Gustavson does not directly respond to Mars's arguments regarding 21 C.F.R. § 101.13(i)(3). Instead, Gustavson points to FDA guidance stating that the “ ‘FDA views the Nutrition Keys Basic Icons ... and Optional Icons as nutrient claims subject to all the requirements of the FDCA and the Agency's regulations.’ ” Mars Opp'n at 22 (quoting December 13, 2011 FDA Warning Letter, Mars Opp'n Ex. 3). The implication seems to be that Gustavson believes that Mars's front-of-package calorie claims are examples of the “Icons” to which this FDA guidance refers, but the FAC makes no mention of these Icons, and Gustavson's briefing is sufficiently vague that the Court is unable to discern what “Nutrition Keys Basic Icons” or “Optional Icons” even are, let alone whether Mars's calorie claims qualify as Icons. Given that these “Icon” allegations do not appear in the FAC, the Court will not consider Gustavson's arguments regarding them. See, e.g., Broam v. Bogan, 320 F.3d 1023, 1026 n. 2 (9th Cir.2003) (in evaluating a motion to dismiss, “a court may not look beyond the complaint to a plaintiff's moving papers, such as a memorandum in opposition to a motion to dismiss”).
Gustavson offers no other persuasive arguments to contradict Mars's interpretation of the FDA's regulations governing their calorie claims. Neither does the Court perceive any. Because Mars's calorie-related claims appear to comply with all applicable federal regulations, any finding that these claims are unlawful and deceptive would impose requirements not identical to the FDA's regulations. Accordingly, the Court GRANTS Mars's Motion to Dismiss the calorie-related claims involving Mars chocolate products on the basis of express preemption. However, because the “Icon” arguments alluded to in Gustavson's opposition suggest that amendment of these claims may not be futile, this dismissal is without prejudice. See id.(“Facts raised for the first time in plaintiff's opposition papers should be considered by the court in determining whether to grant leave to amend or to dismiss the complaint with or without prejudice.” (emphasis added)).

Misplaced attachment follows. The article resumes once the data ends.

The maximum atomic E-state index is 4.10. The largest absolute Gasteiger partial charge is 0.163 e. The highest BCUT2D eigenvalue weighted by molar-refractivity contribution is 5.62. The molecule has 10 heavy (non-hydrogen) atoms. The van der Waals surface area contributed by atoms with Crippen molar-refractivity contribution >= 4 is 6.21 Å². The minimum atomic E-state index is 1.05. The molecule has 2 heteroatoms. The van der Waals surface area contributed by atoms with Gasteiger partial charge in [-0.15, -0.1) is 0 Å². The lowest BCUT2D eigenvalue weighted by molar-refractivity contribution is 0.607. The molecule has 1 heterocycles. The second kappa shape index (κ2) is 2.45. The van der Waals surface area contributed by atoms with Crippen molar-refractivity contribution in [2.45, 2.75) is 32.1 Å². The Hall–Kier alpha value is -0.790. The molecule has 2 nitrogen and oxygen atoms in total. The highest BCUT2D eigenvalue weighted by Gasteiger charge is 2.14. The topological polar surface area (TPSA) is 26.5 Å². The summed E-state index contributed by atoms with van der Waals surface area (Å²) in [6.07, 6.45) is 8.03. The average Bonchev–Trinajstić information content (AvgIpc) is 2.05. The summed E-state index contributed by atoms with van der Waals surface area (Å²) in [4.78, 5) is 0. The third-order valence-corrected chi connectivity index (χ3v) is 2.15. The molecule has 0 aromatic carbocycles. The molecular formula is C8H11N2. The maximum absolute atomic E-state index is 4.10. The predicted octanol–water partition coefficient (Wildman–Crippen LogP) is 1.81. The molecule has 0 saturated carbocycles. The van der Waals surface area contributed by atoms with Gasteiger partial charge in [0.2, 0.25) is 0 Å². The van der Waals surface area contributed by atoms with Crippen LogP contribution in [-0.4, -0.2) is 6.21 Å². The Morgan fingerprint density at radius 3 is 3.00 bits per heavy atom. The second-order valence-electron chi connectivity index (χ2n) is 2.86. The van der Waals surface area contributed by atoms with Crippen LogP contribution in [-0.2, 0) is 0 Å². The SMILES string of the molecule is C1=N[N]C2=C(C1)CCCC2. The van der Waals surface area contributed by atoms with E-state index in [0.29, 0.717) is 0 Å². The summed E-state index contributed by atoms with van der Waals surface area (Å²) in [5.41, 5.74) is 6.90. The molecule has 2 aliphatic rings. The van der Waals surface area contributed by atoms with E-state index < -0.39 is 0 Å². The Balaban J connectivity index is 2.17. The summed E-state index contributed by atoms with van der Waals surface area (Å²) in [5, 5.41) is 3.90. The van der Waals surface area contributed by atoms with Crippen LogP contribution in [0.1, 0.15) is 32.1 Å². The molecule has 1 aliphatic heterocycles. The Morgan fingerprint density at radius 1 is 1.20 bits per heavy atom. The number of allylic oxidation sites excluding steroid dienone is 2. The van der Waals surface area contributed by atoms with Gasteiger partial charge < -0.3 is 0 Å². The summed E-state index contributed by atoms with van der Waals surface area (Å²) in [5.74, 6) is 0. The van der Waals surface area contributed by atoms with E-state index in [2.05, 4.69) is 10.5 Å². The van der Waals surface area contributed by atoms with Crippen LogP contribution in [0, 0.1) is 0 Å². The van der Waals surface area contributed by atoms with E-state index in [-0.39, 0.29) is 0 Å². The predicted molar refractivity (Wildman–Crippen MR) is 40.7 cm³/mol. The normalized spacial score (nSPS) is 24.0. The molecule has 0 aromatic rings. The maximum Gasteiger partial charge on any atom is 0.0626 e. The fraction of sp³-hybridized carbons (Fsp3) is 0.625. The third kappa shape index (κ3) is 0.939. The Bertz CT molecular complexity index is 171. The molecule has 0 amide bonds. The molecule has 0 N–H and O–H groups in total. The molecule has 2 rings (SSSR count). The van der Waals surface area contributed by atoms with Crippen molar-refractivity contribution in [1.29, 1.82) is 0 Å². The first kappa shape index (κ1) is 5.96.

As described in Part I.A.1.c, Gustavson alleges that Mars's use of the acronym “PGPR” to identify polyglycerol poyricinoleic acid is unlawful and deceptive because PGPR is not the ingredient's common or usual name. FAC ¶ 148. Mars argues that this claim is expressly preempted because nothing in the FDCA or its accompanying regulations establishes the polyglyccerol polyricinoleic acid must be referred to by its long-form name. Mars Mot. at 21–22. Mars points to a June 15, 2009 FDA Response Letter that refers to polyglycerol polyricinoleic acid by both its acronym and its long-form name as evidence that the FDA does not view the acronym as problematic. Id. (citing Ex. S).
At this stage, the Court is not persuaded that the FDA regulations permit the use of the acronym PGPR to describe polyglycerol polyricinoleic acid. Mars does not identify any regulation or other specific FDA guidance governing the term PGPR. The FDA letter cited in Mars's Motion to Dismiss does not purport to address whether PGPR may appear on an ingredient list in lieu of polyglycerol polyricinoleic acid, and it therefore sheds no light on the FDA's views on the matter. Absent on-point authority concerning the term PGPR, the Court cannot determine that Gustavson's PGPR claim is expressly preempted.
iv. Milk Chocolate Standard of Identity